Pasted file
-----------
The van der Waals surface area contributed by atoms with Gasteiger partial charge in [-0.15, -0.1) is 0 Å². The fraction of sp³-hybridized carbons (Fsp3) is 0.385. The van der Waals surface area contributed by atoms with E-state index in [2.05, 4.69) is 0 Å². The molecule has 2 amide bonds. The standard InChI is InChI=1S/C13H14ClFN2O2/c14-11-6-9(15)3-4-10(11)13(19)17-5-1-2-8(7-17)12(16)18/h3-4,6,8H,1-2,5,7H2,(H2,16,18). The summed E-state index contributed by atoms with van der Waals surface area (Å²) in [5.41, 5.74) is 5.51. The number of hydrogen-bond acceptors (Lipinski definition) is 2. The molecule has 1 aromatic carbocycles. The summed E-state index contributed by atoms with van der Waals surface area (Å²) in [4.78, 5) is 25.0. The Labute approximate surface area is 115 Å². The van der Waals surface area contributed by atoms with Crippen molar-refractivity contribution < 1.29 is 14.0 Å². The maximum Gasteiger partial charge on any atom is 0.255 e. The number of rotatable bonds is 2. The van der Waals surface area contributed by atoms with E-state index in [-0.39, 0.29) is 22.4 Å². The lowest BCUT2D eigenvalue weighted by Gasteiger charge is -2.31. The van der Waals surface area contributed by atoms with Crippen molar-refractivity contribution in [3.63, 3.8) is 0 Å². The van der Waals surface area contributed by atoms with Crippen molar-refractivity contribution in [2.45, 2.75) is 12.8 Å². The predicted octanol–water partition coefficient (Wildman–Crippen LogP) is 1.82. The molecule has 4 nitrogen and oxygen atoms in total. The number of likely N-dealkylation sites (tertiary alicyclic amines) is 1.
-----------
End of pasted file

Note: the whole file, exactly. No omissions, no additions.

The van der Waals surface area contributed by atoms with Gasteiger partial charge in [-0.15, -0.1) is 0 Å². The fraction of sp³-hybridized carbons (Fsp3) is 0.385. The van der Waals surface area contributed by atoms with E-state index in [2.05, 4.69) is 0 Å². The molecule has 2 amide bonds. The standard InChI is InChI=1S/C13H14ClFN2O2/c14-11-6-9(15)3-4-10(11)13(19)17-5-1-2-8(7-17)12(16)18/h3-4,6,8H,1-2,5,7H2,(H2,16,18). The summed E-state index contributed by atoms with van der Waals surface area (Å²) in [5.41, 5.74) is 5.51. The number of hydrogen-bond acceptors (Lipinski definition) is 2. The molecule has 1 aromatic carbocycles. The summed E-state index contributed by atoms with van der Waals surface area (Å²) in [4.78, 5) is 25.0. The Labute approximate surface area is 115 Å². The van der Waals surface area contributed by atoms with Crippen molar-refractivity contribution < 1.29 is 14.0 Å². The maximum Gasteiger partial charge on any atom is 0.255 e. The number of rotatable bonds is 2. The van der Waals surface area contributed by atoms with E-state index in [-0.39, 0.29) is 22.4 Å². The lowest BCUT2D eigenvalue weighted by Gasteiger charge is -2.31. The van der Waals surface area contributed by atoms with Crippen molar-refractivity contribution in [3.63, 3.8) is 0 Å². The van der Waals surface area contributed by atoms with Crippen molar-refractivity contribution in [2.45, 2.75) is 12.8 Å². The predicted octanol–water partition coefficient (Wildman–Crippen LogP) is 1.82. The molecule has 4 nitrogen and oxygen atoms in total. The number of likely N-dealkylation sites (tertiary alicyclic amines) is 1.